Magic is the world's first and most successful trading card game. Players take the role of great wizards who battle each other with spells and creatures, represented by the cards in their decks. Very fun to play, a little sad to watch.
Magic is essentially a wizards' duel, represented by the cards you play. Each player uses a deck built from their own collection to assemble their power base, then use that power to summon fantasy creatures to fight each other and blast away with spells. Unlike D&D, most players don't show up in costume or play in character, which is probably why nobody's accused it of endorsing witchcraft and corrupting the minds of the young. The Pokemon card game wouldn't be so fortunate.
A relatively simple game at its core, the over-twenty thousand cards that have been printed - almost all of which have some unique rule-bending quirk - have resulted in a set of comprehensive rules and errata that reads like a federal tax code. Yet somehow, thirteen-year olds can figure it out, making the rest of us feel bad and look bad.
One of the better parts of Magic is the notion of dividing spells into five colors, each of which have their own general strengths and flaws. Figuring out which colors to use in your deck is pretty much the core of any strategy.
White: Professional armies team up to steamroll your enemies while making new rules for everyone to obey, but a lack of initiative can leave you twiddling your thumbs.
Blue: Use information and deception to avoid direct conflict and fuck up how your opponents' spells work. Screw up your countermoves though, and your soft face and belly are ripe for a beating.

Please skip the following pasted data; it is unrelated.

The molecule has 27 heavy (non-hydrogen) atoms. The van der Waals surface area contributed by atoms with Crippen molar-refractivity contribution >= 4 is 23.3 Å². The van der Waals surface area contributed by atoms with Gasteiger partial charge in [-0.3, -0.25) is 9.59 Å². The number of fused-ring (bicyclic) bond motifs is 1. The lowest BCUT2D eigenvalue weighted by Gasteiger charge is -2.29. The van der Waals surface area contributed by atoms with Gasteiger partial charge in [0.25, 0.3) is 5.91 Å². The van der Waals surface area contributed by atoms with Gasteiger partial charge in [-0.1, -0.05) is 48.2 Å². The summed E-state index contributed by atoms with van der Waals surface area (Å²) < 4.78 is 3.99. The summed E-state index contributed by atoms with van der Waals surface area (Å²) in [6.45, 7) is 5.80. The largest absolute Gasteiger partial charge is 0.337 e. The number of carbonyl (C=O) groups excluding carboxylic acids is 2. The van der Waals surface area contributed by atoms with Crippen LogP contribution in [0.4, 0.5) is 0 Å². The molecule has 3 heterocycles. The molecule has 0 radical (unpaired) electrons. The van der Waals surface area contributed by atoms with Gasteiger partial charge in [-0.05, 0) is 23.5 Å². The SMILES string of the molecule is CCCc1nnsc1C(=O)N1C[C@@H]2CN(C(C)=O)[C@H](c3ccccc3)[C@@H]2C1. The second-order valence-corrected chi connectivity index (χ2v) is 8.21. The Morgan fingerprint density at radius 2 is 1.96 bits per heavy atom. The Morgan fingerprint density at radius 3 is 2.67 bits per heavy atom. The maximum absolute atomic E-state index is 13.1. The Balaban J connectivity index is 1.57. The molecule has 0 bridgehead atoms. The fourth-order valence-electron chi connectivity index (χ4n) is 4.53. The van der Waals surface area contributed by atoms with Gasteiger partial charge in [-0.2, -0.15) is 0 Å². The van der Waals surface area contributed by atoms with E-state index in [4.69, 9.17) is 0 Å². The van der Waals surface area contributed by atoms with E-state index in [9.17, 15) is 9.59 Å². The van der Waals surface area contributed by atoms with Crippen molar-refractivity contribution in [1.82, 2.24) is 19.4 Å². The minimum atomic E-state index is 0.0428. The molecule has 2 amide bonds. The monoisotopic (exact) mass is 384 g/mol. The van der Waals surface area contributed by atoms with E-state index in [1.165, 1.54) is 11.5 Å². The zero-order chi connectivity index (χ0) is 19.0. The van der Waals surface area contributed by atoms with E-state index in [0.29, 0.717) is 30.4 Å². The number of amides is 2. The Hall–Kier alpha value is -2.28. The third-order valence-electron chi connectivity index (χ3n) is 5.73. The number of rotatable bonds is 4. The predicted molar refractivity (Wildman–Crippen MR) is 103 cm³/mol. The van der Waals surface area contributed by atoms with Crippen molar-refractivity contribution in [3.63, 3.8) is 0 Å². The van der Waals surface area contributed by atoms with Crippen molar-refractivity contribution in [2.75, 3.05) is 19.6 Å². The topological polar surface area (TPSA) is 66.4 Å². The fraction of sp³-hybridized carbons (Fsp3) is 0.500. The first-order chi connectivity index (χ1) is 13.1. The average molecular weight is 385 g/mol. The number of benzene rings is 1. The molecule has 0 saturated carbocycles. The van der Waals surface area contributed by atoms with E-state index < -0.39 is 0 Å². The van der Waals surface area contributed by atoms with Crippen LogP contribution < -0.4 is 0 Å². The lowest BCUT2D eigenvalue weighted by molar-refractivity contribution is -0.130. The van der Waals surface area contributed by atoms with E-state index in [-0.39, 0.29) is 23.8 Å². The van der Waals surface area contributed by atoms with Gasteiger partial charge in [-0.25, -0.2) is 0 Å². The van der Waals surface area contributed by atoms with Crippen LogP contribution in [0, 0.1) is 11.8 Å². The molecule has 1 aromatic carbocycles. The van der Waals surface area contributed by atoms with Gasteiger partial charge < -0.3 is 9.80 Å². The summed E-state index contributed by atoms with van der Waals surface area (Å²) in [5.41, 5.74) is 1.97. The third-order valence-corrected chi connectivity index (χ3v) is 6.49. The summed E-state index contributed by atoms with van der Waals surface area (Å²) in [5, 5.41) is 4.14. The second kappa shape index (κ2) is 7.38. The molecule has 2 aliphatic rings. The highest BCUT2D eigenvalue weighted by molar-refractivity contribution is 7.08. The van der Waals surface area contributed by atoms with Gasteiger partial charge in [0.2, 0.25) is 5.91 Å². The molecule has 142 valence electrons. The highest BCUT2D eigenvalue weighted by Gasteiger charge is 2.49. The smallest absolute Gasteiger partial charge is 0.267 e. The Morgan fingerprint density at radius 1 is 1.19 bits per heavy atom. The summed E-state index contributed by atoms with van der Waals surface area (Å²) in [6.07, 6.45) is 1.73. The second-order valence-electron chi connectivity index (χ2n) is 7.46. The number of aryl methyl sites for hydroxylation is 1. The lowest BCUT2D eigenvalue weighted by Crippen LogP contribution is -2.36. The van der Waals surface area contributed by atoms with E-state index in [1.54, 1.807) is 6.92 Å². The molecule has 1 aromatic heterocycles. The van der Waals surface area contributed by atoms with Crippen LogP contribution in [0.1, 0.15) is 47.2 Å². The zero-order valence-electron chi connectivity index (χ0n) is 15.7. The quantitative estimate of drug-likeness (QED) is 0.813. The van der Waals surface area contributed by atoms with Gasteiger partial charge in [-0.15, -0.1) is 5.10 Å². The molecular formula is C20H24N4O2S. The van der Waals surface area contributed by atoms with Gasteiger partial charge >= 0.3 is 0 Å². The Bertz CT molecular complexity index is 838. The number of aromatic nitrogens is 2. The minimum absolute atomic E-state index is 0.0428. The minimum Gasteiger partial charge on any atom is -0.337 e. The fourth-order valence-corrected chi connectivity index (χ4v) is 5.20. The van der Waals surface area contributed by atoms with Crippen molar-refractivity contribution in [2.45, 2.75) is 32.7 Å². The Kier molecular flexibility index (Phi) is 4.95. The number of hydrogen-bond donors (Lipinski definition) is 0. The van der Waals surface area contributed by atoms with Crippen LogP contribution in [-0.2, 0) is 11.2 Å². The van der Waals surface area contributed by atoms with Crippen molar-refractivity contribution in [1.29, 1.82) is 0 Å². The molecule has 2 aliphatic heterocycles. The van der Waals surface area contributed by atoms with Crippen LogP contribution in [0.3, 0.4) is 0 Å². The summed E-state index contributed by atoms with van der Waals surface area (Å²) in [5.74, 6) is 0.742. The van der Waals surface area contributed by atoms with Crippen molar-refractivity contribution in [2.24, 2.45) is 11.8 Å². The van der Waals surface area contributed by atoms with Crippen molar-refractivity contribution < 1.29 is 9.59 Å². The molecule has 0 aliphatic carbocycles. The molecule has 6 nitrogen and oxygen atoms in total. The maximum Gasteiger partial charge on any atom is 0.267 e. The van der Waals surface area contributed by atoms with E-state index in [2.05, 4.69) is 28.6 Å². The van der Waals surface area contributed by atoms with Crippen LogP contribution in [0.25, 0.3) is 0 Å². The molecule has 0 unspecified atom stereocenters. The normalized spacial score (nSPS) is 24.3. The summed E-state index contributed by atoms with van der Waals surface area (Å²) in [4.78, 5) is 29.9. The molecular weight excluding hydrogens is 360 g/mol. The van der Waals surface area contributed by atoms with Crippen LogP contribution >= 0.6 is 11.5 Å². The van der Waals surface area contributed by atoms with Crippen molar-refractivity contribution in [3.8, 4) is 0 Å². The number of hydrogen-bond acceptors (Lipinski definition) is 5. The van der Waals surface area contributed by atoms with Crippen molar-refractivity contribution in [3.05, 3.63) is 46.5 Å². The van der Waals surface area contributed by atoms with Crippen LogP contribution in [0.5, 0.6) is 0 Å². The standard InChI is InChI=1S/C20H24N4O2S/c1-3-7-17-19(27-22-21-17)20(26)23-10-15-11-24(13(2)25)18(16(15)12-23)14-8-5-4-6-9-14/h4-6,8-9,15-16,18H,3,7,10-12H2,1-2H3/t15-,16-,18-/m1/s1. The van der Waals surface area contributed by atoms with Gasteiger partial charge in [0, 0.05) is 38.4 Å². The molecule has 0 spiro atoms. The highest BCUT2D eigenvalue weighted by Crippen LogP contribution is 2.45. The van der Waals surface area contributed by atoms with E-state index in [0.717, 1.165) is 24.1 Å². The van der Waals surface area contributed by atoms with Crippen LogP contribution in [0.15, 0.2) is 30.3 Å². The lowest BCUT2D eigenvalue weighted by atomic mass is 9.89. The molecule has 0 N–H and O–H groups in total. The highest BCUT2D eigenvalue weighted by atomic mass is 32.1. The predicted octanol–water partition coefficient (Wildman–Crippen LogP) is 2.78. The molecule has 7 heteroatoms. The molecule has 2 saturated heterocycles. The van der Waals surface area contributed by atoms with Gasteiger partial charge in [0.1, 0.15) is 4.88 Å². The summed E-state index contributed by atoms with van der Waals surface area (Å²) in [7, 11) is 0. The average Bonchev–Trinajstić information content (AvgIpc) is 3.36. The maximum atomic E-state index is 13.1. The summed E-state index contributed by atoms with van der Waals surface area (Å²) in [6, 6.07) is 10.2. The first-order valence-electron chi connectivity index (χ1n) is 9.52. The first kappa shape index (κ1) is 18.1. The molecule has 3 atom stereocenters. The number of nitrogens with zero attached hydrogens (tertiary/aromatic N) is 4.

Black: Sacrifice your soul, your sanity, and the lives of your minions for forbidden power. Let it get out of control, and it'll ruin you without anybody else having to do anything.
Red: Go balls to the wall, wrecking the other guy's shit before he knows what happened, preferably using cool exploding things. Red runs out of gas quick though, so it has to win either now or never.
Green: Whip out bigger things than the other guy and smack him around with them. Just don't be surprised if he manages to shame you with his superior finesse.
The stereotypical Magic player is a white American male, between the ages of 14-25. Like most stereotypes, this is firmly grounded in reality. In addition, they tend to be smelly and unhygenic, and some can be real dicks about their trading card game. While this last bit isn't universally true - plenty of players are good sports and have active lives with lucrative, honorable careers - there are still those grown adults who throw hissyfits when an opponent who's out of the running refuses to concede a match, or who cheat by "accidentally" dropping one or two of your cards under the table while cutting your deck.
But seriously, about the smell? More than one article on tournament preparation has strongly encouraged participants to shower prior to the event. Apparently, a good number of these people actually do need reminders.
While Magic has been produced worldwide, the professional scene was dominated by Americans and some western Europeans until recently, with Japanese players cutting a swath through white dominance of the game, proving once again that the Japanese are just plain better at everything we create.